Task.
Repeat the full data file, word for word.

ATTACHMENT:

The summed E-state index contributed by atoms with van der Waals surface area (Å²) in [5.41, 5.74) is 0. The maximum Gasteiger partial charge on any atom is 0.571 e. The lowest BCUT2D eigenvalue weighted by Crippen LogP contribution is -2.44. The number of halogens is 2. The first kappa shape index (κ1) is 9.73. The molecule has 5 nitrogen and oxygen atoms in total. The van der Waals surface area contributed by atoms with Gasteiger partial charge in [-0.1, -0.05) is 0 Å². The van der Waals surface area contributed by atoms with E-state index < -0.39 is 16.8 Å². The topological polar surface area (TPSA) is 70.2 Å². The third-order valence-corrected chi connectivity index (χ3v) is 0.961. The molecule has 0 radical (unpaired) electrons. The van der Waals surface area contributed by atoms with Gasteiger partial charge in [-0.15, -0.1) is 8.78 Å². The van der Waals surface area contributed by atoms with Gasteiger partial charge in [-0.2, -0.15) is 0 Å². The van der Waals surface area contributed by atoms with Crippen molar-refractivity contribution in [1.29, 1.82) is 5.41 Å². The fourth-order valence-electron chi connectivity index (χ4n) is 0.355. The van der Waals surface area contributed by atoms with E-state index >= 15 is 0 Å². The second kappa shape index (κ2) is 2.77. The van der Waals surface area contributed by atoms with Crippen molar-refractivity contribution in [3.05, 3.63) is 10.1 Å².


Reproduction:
The summed E-state index contributed by atoms with van der Waals surface area (Å²) in [5.41, 5.74) is 0. The maximum Gasteiger partial charge on any atom is 0.571 e. The lowest BCUT2D eigenvalue weighted by Crippen LogP contribution is -2.44. The number of halogens is 2. The first kappa shape index (κ1) is 9.73. The molecule has 5 nitrogen and oxygen atoms in total. The van der Waals surface area contributed by atoms with Gasteiger partial charge in [-0.1, -0.05) is 0 Å². The van der Waals surface area contributed by atoms with E-state index < -0.39 is 16.8 Å². The topological polar surface area (TPSA) is 70.2 Å². The third-order valence-corrected chi connectivity index (χ3v) is 0.961. The molecule has 0 radical (unpaired) electrons. The van der Waals surface area contributed by atoms with Gasteiger partial charge in [-0.15, -0.1) is 8.78 Å². The van der Waals surface area contributed by atoms with Gasteiger partial charge in [-0.2, -0.15) is 0 Å². The van der Waals surface area contributed by atoms with Crippen molar-refractivity contribution in [1.29, 1.82) is 5.41 Å². The fourth-order valence-electron chi connectivity index (χ4n) is 0.355. The van der Waals surface area contributed by atoms with E-state index >= 15 is 0 Å². The second kappa shape index (κ2) is 2.77. The van der Waals surface area contributed by atoms with Crippen molar-refractivity contribution in [3.05, 3.63) is 10.1 Å².